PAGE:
Solving for the Problem of Ineffective Chief Diversity Officers (CDOs)
WarnerMedia, the media and entertainment arm of AT&T and parent organization of subsidiaries like CNN, TBS, DC Entertainment, etc.—has become the latest in the growing list of big-name companies to add a chief diversity and inclusion officer (CDO), as reported by Tom Kludt in an article for CNN.
Kludt reports that the announcement came in an internal memo in which WarnerMedia CEO John Stankey said the role will help "transform our culture to one of even greater inclusion and belonging." Kludt also notes that the announcement comes on the heels of questions over its male-dominated executive team raised during a company town hall held to discuss restructuring.
WarnerMedia's move is part of a growing trend. A recent report from Russell Reynolds titled "A Leader's Guide: Finding and Keeping Your Next Diversity Officer" surveyed 234 top diversity executives from companies in the S&P 500 and found that 47 percent of companies in the S&P currently have a chief diversity officer (CDO) or equivalent.
Shedding Light on the Current Predicament of CDOs
Unfortunately, the role of CDO is relatively new and those in the role often lack the ability to affect real change. Here are just a few of the findings from the Russell Reynolds report, as highlighted in an article by Ellen McGirt for Fortune titled "Chief Diversity Officers are Set Up to Fail."
They’re new to the role. While some 47 percent of companies included on the S&P 500 index currently have a chief diversity officer (CDO) or equivalent, just two-thirds of those were hired or promoted into those roles in the past three years.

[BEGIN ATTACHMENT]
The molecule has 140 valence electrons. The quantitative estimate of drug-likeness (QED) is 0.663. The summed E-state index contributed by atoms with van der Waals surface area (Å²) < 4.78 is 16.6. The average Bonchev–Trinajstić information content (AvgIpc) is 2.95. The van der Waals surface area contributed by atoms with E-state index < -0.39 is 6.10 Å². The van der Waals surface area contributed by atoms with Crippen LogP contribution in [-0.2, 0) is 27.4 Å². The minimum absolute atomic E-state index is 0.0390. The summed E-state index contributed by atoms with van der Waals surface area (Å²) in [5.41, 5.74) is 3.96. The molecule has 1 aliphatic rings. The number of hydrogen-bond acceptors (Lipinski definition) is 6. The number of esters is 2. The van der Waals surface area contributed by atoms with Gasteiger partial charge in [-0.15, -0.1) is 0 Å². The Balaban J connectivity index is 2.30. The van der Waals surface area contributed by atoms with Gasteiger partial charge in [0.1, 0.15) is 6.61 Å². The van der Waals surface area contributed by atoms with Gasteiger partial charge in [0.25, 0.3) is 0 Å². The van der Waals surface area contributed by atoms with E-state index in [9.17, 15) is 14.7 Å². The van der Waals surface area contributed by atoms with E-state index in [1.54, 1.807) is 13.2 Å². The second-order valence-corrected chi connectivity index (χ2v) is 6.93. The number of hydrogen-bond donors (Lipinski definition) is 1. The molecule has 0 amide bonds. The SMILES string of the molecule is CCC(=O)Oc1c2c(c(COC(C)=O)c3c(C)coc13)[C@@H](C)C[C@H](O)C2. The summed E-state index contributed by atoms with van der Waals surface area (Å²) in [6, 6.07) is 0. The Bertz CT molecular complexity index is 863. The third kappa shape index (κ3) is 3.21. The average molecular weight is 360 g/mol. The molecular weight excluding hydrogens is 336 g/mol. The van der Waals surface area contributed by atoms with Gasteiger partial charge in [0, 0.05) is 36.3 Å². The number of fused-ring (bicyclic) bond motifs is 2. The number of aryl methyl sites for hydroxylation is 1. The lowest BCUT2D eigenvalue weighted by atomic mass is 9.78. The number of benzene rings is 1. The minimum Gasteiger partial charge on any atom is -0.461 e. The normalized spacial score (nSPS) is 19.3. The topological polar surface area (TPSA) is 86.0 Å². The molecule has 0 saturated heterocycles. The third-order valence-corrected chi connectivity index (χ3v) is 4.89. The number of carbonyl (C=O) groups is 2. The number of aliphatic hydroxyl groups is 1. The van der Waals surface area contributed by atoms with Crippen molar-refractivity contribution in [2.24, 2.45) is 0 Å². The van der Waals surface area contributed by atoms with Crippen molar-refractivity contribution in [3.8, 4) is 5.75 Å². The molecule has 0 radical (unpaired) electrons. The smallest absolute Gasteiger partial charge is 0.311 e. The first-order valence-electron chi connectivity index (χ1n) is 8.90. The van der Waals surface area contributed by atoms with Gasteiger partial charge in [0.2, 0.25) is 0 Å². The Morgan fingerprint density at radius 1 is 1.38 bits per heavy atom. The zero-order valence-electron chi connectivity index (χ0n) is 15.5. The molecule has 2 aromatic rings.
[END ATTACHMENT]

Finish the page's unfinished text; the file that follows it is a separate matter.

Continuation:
They don’t have the power they need to make a difference. More than half of those surveyed reported that they don’t have the resources they need to execute new programs and strategies and that they are burdened with additional corporate responsibilities outside of their inclusion work.
Other leaders aren’t on board. All of the leaders surveyed reported that diversity and inclusion came in last on a list of eight potential business priorities for their companies.
To avoid the potential for the CDO role to fail to have a significant impact on the organizations’ attempts to build inclusive cultures, ensure they are an integral part of corporate strategy.
Make the CDO role an integral part of corporate strategy
While it’s promising to see more and more companies adding CDOs to their executive teams, simply creating the position won’t solve the inclusion problem within top American companies. More importantly for those companies, it won’t be sufficient to take advantage of the proven business benefits that come with a robust and meaningful diversity and inclusion strategy. The CDO position needs broad organizational support and buy-in in order to help align the initiatives of the CDO’s office with the broader corporate strategy.
Ensure that your company can be truly inclusive: give CDOs a seat at the table!